If you plan on purchasing more than one property – do you know how lenders will attribute/ consider income produced by one property, towards the purchase of the next?   Do you have a plan for lowering expenses on one property to maximize profitability on a future investment property?



What is your source for down payment or access to capital?  
What is your time horizon?  
How does rental property ownership fit in to your time horizon? Does it leave room for temporary market setbacks/adjustments?  
Will you be holding onto the property until the mortgage is repaid? Or is it possible that you would want to sell sooner?  
Do you have a process for tenant selection? What will you be reviewing to ensure that your tenants are able to pay their rent (and your expenses)?  



All successful landlords have some way to project their cash flow before buying a rental property, track their progress during ownership, discover optimisations and focus on improvement of profitability. A budget is the fundamental tool for this job, and is a cornerstone of your Plan.

Question Your Answer
What are your basic costs, including, but not limited to:


Heating/ Natural Gas

Property Tax

Fire Insurance costs

Maintenance Costs

Repair Costs

Condo Fees


By how much will the monthly rent cover these costs? What kind of monthly net cash flow are you projecting for your desired purchase if any?  
What is your cash flow safety net or ‘cash flow buffer’ in case a rent payment is missed, added expenses come up or mortgage rates and payments increase?  
Do you have a source of emergency savings? How big is it? What could it potentially cover?  
Do you have a home budget set up and are you running your home finances like a business would run? How might both business and home budgets be related?  

Estate Planning

Effective estate planning can save you thousands of dollars in probate fees and income taxes, and ensure the continuity of your investment and success of your family should you pass away.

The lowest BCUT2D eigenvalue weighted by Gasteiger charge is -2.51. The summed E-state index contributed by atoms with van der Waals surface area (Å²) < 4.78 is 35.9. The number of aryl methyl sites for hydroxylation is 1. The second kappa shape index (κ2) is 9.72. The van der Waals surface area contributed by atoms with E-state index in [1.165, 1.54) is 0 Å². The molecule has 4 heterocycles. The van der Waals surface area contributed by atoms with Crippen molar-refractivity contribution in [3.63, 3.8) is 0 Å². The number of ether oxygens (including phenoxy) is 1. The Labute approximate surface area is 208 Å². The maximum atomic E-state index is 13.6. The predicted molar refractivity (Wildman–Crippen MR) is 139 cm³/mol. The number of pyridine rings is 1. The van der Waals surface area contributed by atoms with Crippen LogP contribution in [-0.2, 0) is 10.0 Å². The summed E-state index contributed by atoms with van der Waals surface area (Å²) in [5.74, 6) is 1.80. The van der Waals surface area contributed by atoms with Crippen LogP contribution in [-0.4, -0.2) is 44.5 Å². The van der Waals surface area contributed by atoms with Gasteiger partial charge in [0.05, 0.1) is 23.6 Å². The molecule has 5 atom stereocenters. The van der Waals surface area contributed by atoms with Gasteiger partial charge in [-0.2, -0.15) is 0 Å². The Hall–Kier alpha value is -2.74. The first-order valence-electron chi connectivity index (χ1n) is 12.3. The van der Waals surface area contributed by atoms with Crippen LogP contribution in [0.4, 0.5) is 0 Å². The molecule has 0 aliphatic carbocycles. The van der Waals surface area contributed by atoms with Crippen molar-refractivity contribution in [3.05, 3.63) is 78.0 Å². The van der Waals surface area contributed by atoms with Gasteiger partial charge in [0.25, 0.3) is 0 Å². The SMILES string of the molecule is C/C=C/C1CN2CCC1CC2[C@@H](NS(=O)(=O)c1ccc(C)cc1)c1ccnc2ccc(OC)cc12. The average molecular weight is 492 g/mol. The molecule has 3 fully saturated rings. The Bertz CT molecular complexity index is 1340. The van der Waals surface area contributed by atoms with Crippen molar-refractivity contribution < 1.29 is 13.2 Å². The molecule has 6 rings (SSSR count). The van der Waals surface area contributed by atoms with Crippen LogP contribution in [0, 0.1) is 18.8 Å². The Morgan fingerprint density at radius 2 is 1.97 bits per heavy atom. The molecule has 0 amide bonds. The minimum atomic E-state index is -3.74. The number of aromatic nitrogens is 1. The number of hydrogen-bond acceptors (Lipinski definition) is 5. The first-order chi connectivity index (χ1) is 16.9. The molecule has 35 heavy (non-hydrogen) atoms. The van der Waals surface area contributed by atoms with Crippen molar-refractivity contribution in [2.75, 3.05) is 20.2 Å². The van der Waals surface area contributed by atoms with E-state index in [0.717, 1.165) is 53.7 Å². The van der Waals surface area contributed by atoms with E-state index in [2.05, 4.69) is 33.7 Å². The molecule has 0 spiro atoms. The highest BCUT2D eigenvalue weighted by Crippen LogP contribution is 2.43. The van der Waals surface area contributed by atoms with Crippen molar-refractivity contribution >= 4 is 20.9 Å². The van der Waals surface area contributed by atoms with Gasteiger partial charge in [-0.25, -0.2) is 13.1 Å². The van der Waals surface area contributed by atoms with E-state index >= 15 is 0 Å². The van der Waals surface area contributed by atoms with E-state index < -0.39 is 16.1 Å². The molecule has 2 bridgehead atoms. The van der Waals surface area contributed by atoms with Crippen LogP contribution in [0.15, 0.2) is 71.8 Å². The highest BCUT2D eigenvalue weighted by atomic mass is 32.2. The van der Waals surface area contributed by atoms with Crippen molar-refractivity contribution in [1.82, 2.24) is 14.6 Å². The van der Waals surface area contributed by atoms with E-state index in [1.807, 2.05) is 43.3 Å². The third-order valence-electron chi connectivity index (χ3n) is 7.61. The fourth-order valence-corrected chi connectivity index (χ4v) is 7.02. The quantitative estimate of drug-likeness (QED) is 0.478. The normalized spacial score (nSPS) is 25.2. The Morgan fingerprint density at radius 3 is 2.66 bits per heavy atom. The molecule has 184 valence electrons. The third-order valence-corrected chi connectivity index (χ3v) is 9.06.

Question Your Answer
How will the ownership of the property be set up? If you are in a relationship, is the property set up in Joint Tenancy with your spouse?
How is this asset insured if you were to pass away? How would this affect your business partner or your family?
What income taxes would you have to pay on your income property should you pass away? How would this affect your overall estate?

Did you take the time to seriously consider the questions above? If you did that’s great, even if its just a start. Because if you’re taking questions like this seriously, then it likely means that you’re putting in the thought necessary to become a successful real estate investor. You’re building a momentum and are well on your way to a successful investor.

If you have questions about any of these considerations, contact Altrua Financial for a no cost consultation.

Your Plan IS, and will continuously become your very own step by step guide to rental property wealth generation.

 Remember our thinking from the beginning of this article: The better we can understand and control the variables involved with real estate investment, the more successful we will likely become. A few baby steps here will take you miles further once you hit the ground running.  Thankfully time is on your side, and you don’t need to make any decisions until you’ve wrapped your head around some other aspects of Landlording, as is discussed in the next section.

Altrua Mortgages provides Mortgage Broker services across Canada, with a special focus on Kitchener-Waterloo, Cambridge, Guelph, Milton, Hamilton, Toronto, Ottawa, London, and Windsor. Do not hesitate to contact us anytime for a personalized conversation on how you can succeed in the rental property investment market.